salt englannista suomeksi
maustaa suolalla, lisätä suolaa
c. 1430 (reprinted 1888), Thomas Austin, ed., ''Two Fifteenth-century Cookery-books. Harleian ms. 279 (ab. 1430), & Harl. ms. 4016 (ab. 1450), with Extracts from Ashmole ms. 1429, Laud ms. 553, & Douce ms. 55'' English Text Society, Original Series; 91, London: N. Trübner & Co. for the (w), volume I, Computer Library Center|OCLC 374760, page 11:
- Soupes dorye. — Take gode almaunde mylke (..) caste þher-to Safroun an Salt (..)
A marsh, a saline marsh at the shore of a sea.
A sailor (qualifier).
1851, Herman Melville, ''Moby-Dick'', 1|chapter 1
- I never go as a passenger; nor, though I am something of a salt, do I ever go to sea as a Commodore, or a Captain, or a Cook.
A person who seeks employment at a company in order to (once employed by it) help unionize it.
(RQ:Shakespeare Merry Wives) we have some salt of our youth in us.
A dish for salt at table; a cellar.
- I out and bought some things; among others, a dozen of silver salts.
''Any politician's statements must be taken a grain of salt|with a grain of salt, but his need to be taken with a whole shaker of salt.''
Indignation; outrage; arguing.
''There was so much salt in that thread about the poor casting decision.''
''The salt factory is a key connecting element in the seawater infrastructure.''
Bitter; sharp; pungent.
(circa) (w), ''(w)'', Act III, Scene(nbs)4,http://www.opensourceshakespeare.org/views/plays/play_view.php?WorkID=othello&Scope=entire&pleasewait=1&msg=pl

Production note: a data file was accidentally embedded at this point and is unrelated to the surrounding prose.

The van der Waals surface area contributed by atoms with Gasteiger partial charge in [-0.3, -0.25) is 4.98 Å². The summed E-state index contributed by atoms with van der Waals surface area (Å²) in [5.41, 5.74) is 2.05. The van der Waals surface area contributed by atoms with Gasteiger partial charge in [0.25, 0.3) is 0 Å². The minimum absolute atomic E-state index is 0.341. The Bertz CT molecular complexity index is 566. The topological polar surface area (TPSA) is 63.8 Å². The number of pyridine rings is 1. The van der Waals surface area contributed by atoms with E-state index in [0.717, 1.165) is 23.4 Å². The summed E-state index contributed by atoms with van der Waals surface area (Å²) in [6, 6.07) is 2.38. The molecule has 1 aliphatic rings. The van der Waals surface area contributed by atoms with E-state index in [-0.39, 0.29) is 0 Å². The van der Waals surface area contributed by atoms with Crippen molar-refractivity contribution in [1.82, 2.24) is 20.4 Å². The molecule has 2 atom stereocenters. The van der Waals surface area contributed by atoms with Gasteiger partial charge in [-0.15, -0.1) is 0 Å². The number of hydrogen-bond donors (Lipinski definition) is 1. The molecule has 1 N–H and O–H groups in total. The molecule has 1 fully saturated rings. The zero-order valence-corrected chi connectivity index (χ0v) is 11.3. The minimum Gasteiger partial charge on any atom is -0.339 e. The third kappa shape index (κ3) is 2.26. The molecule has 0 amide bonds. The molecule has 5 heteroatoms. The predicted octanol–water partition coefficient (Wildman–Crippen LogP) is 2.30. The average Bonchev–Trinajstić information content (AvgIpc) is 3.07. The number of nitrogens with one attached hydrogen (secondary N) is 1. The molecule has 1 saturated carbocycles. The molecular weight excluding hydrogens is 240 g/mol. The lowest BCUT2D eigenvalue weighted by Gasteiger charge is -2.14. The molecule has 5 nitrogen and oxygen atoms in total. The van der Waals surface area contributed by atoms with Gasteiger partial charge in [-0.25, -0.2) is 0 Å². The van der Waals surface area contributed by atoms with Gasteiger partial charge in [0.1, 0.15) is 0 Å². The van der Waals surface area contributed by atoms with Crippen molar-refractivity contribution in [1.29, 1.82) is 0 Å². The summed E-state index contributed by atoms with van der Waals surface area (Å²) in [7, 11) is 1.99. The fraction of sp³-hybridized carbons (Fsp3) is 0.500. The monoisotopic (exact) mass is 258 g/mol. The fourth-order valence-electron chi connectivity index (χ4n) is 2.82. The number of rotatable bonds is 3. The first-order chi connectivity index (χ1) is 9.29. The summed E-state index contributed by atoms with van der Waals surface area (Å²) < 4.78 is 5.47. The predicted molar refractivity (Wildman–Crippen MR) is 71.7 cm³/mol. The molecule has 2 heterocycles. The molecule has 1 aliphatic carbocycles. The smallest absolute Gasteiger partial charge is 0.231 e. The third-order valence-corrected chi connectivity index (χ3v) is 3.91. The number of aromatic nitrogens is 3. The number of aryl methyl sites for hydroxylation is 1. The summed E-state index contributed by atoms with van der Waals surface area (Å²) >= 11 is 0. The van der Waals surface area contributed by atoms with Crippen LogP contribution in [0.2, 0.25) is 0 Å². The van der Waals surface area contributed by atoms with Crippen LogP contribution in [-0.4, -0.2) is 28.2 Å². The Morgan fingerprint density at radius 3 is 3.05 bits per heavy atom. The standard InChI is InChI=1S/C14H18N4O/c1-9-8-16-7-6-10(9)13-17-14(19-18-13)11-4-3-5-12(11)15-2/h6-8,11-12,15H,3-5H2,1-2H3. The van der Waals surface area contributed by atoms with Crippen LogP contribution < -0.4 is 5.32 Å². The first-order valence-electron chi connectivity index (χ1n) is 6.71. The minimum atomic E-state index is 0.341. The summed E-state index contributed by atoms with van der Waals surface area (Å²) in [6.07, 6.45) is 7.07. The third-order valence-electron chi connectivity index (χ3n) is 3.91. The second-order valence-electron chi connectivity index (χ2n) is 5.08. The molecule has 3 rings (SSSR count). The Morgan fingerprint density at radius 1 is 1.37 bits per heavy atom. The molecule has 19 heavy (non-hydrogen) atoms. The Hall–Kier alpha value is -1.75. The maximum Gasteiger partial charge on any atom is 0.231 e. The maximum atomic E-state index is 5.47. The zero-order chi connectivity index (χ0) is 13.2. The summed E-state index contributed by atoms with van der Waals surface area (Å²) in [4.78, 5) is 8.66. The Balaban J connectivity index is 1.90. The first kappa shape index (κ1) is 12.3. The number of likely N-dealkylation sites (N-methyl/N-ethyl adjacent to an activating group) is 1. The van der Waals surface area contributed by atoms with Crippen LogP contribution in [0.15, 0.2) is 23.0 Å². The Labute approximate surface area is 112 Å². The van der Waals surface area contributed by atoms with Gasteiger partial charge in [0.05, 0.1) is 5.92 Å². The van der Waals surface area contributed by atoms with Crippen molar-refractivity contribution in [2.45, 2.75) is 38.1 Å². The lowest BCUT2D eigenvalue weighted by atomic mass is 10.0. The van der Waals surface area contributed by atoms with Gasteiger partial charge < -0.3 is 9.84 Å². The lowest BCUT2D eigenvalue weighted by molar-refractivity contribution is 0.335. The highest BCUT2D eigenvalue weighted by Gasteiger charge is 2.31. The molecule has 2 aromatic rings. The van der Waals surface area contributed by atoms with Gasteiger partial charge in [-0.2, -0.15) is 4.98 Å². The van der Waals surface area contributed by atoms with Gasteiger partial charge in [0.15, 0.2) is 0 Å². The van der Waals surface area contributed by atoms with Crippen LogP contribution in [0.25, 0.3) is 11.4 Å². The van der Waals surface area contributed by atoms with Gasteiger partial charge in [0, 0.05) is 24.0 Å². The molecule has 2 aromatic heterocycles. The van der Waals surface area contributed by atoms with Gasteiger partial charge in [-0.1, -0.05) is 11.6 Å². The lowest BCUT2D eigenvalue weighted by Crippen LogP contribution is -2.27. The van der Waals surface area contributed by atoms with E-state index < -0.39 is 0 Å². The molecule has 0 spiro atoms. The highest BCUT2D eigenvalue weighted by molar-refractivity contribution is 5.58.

- I have a salt and sorry rheum offends me;
Salacious; lecherous; lustful; (of animals) in heat.
1653, (w) (translator), ''The (w) of the works of Mr. (w)'', Book 2, Chapter 22, p.(nbs)153,http://name.umdl.umich.edu/A91655.0001.001
- And when he saw that all the dogs were flocking about her, yarring at the retardment of their accesse to her, and every way keeping such a coyle with her, as they are wont to do about a proud or salt bitch, he forthwith departed (..)
To add salt to.
''to salt fish, beef, or pork''; ''to salt the city streets in the winter''
To deposit salt as a saline solution.
''The brine begins to salt.''
To insert or inject something into an object to give it properties it would not naturally have.
To blast metal into (qualifier) in order to cause to appear to be a productive seam.
To add bogus evidence to an archeological site.
To sprinkle throughout.
''They salted the document with arcane language.''
1993, ''The Journal of Jewish Thought & Philosophy'' (page 154)
- These were pamphlets, often written in various Jewish vernaculars, describing the location of the Holy sites and salting the accounts with mythic and homiletical materials.
To add filler bytes before encrypting, in order to make brute-force decryption more resource-intensive.
To render a thing useless.
To sow with salt ''(of land)'', symbolizing a curse on its re-inhabitation.
''In this place were put to the ground and salted the houses of José Mascarenhas.''
(c) to lock a page so it cannot be created
1562, Ogier Ghiselin de Busbecq:
- Salt. Sal.
''Geturðu rétt mér saltið?''
Can you pass me the salt?
Something containing or for storing salt
Any of a group of crystalline compounds that resemble salt
salty, tasting of salt
salted, coated in salt
(l), (l), (l)
''salte peanøtter - salted peanuts''
(verb form of)
chloride (NaCl), used extensively as a condiment and preservative.
One of the compounds formed from the reaction of an acid with a base, where a positive ion replaces a hydrogen of the acid.